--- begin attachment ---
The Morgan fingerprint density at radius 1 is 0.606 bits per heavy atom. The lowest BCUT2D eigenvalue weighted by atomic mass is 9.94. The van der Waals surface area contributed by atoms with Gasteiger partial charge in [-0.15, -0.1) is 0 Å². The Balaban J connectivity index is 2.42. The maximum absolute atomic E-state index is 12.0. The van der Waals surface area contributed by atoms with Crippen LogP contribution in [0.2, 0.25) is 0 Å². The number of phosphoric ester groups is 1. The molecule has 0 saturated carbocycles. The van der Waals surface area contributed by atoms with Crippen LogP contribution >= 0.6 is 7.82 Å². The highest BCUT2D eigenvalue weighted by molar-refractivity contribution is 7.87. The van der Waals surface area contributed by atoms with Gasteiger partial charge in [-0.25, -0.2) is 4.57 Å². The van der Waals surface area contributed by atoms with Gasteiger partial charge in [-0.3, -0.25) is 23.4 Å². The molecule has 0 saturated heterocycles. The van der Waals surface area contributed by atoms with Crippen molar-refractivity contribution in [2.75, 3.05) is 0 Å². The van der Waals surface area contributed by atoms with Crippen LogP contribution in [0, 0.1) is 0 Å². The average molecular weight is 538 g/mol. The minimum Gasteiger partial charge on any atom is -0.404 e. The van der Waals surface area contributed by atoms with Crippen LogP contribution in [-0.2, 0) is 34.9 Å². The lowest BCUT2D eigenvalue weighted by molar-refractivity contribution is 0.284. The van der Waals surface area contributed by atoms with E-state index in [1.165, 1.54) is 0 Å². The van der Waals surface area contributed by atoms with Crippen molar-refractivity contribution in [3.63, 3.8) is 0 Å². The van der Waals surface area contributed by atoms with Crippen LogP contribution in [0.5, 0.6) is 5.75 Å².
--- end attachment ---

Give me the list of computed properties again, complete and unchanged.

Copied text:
The Morgan fingerprint density at radius 1 is 0.606 bits per heavy atom. The lowest BCUT2D eigenvalue weighted by atomic mass is 9.94. The van der Waals surface area contributed by atoms with Gasteiger partial charge in [-0.15, -0.1) is 0 Å². The Balaban J connectivity index is 2.42. The maximum absolute atomic E-state index is 12.0. The van der Waals surface area contributed by atoms with Crippen LogP contribution in [0.2, 0.25) is 0 Å². The number of phosphoric ester groups is 1. The molecule has 0 saturated carbocycles. The van der Waals surface area contributed by atoms with Crippen LogP contribution >= 0.6 is 7.82 Å². The highest BCUT2D eigenvalue weighted by molar-refractivity contribution is 7.87. The van der Waals surface area contributed by atoms with Gasteiger partial charge in [-0.25, -0.2) is 4.57 Å². The van der Waals surface area contributed by atoms with Gasteiger partial charge in [-0.3, -0.25) is 23.4 Å². The molecule has 0 saturated heterocycles. The van der Waals surface area contributed by atoms with Crippen molar-refractivity contribution in [2.75, 3.05) is 0 Å². The van der Waals surface area contributed by atoms with Crippen LogP contribution in [0, 0.1) is 0 Å². The average molecular weight is 538 g/mol. The minimum Gasteiger partial charge on any atom is -0.404 e. The van der Waals surface area contributed by atoms with Crippen LogP contribution in [-0.2, 0) is 34.9 Å². The lowest BCUT2D eigenvalue weighted by molar-refractivity contribution is 0.284. The van der Waals surface area contributed by atoms with E-state index in [1.165, 1.54) is 0 Å². The van der Waals surface area contributed by atoms with Crippen molar-refractivity contribution in [3.63, 3.8) is 0 Å². The van der Waals surface area contributed by atoms with Crippen LogP contribution in [0.5, 0.6) is 5.75 Å².